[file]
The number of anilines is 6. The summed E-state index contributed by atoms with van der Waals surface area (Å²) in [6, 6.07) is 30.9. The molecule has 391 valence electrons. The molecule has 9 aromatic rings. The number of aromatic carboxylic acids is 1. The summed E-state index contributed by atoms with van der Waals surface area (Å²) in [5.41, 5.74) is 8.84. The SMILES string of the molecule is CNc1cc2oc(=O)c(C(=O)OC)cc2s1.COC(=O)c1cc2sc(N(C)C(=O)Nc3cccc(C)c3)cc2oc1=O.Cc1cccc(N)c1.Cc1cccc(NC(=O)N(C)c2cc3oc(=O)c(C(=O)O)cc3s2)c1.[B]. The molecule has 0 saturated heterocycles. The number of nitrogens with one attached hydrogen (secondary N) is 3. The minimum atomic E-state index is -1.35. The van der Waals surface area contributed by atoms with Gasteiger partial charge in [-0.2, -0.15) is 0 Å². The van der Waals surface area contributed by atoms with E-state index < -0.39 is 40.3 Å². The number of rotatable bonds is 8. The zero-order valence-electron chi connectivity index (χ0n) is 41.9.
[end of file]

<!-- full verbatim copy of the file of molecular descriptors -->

The number of anilines is 6. The summed E-state index contributed by atoms with van der Waals surface area (Å²) in [6, 6.07) is 30.9. The molecule has 391 valence electrons. The molecule has 9 aromatic rings. The number of aromatic carboxylic acids is 1. The summed E-state index contributed by atoms with van der Waals surface area (Å²) in [5.41, 5.74) is 8.84. The SMILES string of the molecule is CNc1cc2oc(=O)c(C(=O)OC)cc2s1.COC(=O)c1cc2sc(N(C)C(=O)Nc3cccc(C)c3)cc2oc1=O.Cc1cccc(N)c1.Cc1cccc(NC(=O)N(C)c2cc3oc(=O)c(C(=O)O)cc3s2)c1.[B]. The molecule has 0 saturated heterocycles. The number of nitrogens with one attached hydrogen (secondary N) is 3. The minimum atomic E-state index is -1.35. The van der Waals surface area contributed by atoms with Gasteiger partial charge in [-0.2, -0.15) is 0 Å². The van der Waals surface area contributed by atoms with E-state index < -0.39 is 40.3 Å². The number of rotatable bonds is 8. The zero-order valence-electron chi connectivity index (χ0n) is 41.9.